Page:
In their years together, first as campers, then counselors, Sam had seen Libby in tight jeans, short shorts and a bathing suit that made his mouth go dry. On one memorable night he’d seen her clad in nothing but starlight. So how could he still be amazed at the way the simple swirl of a skirt turned her legs into an invitation?
“Libby.” His voice stuck somewhere between his throat and his mouth, so he coughed and tried once more. “Hello, Libby. It’s been a long time.”
“Hasn’t it, though?” She pulled her hand away from his.
Damn. He thought he’d let go about three or four heart-thuds ago.
“What brings you to our neck of the woods?” She shot an unreadable look at Myra as he lowered himself onto a battered orange plaid sofa. “Just passing through?”
Her I hope was unspoken but most definitely not unheard.
He glanced at Myra for the assist. This was her cue. But Myra avoided his gaze while seating herself at her desk, leaving him gripping the arms of the sofa and readying himself to say the words.
When Sam had first looked into the camp a couple months back, he’d been astonished to find Libby listed as the assistant director. That hadn’t been her plan. Last time he saw her, she’d been days away from heading off to university, to teaching, to a life beyond the small tourist town of Comeback Cove. Even though he knew that life had thrown a curve into those plans, he had never imagined that the curve was really a circle leading her back to camp.
But once he got past the hope she’s okay stage, it had been a no-brainer to imagine how she would react to his appearance. And once she learned the reason why he was back, well…
He shuddered.
Live the goal.
“Actually, I—”
“Oh, my goodness.” Myra placed a hand to her heart, her tone far too bright to be spontaneous. “Where are my manners? Sam, would you like something to drink? Coffee, tea, hot cocoa?”
“I’m fine, thanks.” Good as a drink might be, he doubted that Myra stocked whiskey in the camp office.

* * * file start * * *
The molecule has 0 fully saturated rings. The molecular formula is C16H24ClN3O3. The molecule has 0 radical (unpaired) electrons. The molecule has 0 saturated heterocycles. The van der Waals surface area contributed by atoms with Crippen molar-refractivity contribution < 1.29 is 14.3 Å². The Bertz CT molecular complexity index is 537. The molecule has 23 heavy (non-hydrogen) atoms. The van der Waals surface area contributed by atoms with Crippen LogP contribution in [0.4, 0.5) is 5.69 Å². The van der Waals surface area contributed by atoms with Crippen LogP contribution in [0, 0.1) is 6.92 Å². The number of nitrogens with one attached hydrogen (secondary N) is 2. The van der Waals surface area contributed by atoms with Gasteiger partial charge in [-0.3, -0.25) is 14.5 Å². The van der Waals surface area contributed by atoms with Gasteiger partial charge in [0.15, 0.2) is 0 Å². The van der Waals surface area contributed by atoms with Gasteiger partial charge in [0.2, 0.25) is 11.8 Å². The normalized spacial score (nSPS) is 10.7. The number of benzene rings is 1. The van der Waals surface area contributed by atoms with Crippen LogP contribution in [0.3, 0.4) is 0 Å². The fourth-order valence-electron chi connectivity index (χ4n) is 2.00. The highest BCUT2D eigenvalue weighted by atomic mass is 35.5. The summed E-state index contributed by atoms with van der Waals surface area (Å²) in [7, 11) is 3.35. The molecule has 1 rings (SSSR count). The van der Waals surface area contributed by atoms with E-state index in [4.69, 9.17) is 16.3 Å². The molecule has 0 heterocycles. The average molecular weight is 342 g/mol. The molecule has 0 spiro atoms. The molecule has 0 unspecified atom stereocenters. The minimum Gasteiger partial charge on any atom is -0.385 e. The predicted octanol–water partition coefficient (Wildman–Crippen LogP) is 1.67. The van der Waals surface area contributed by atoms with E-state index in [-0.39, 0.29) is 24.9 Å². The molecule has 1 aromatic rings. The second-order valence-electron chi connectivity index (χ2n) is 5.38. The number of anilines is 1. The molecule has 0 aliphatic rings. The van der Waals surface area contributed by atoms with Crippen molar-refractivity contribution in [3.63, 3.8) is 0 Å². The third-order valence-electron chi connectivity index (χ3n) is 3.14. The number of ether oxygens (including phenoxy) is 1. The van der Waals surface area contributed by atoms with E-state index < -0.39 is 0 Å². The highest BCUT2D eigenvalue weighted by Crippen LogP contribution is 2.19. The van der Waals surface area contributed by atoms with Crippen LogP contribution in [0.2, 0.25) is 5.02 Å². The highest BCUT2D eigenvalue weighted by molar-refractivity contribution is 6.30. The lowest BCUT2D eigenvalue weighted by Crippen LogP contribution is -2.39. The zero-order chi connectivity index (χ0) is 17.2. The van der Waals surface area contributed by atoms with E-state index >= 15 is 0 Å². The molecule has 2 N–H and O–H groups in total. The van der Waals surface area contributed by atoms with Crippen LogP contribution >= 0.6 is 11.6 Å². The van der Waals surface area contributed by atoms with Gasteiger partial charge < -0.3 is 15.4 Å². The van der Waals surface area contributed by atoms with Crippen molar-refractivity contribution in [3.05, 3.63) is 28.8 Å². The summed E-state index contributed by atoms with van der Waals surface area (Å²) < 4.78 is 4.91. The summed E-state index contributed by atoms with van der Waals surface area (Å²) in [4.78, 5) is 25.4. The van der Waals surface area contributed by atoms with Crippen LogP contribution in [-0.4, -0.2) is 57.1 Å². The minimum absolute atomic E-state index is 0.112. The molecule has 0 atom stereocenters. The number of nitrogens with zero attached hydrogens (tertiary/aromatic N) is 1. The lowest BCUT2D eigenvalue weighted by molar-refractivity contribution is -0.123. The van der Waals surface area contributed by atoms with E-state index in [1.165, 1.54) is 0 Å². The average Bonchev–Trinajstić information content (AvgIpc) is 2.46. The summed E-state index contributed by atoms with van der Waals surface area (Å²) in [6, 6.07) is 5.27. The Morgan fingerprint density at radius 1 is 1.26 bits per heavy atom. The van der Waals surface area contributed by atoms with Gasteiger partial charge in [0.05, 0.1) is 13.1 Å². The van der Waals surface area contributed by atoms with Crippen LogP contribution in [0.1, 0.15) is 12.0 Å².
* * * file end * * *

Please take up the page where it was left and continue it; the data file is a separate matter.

“Well.” She folded her hands together again and risked another beseeching kind of look at Libby, who had perched on the edge of a chair as if ready to bolt at any moment. “Have you had a chance to look around, Sam? There have been many changes since you were last here.”
Twelve years would do that to a place. A person, too, he though, assessing the wary cast to Libby’s posture.
“We have year-round programming now, thanks to Libby’s efforts. We’ve added more cabins and expanded the dining hall and enclosed the craft building. Libby overhauled our curriculum and rewrote the staff and parent handbooks, and just last year she added an orienteering piece to the—”
“Myra,” Libby cut in, “I’m sure Sam doesn’t need to hear that. After all, he’s just here for a trip down memory lane, right?” The look she leveled at him was half daring, half desperation. “Right?”
He could curse in six languages but as far as he could tell, none of the words were adequate for what he was feeling at that moment. He took a second to breathe, slowing his heart in preparation for the hell that was about to be unleashed, when Myra finally decided to do the right thing.
“Libby. Dear. Sam’s not passing through,” she said with a heavy sigh. “He’s come to buy the camp.”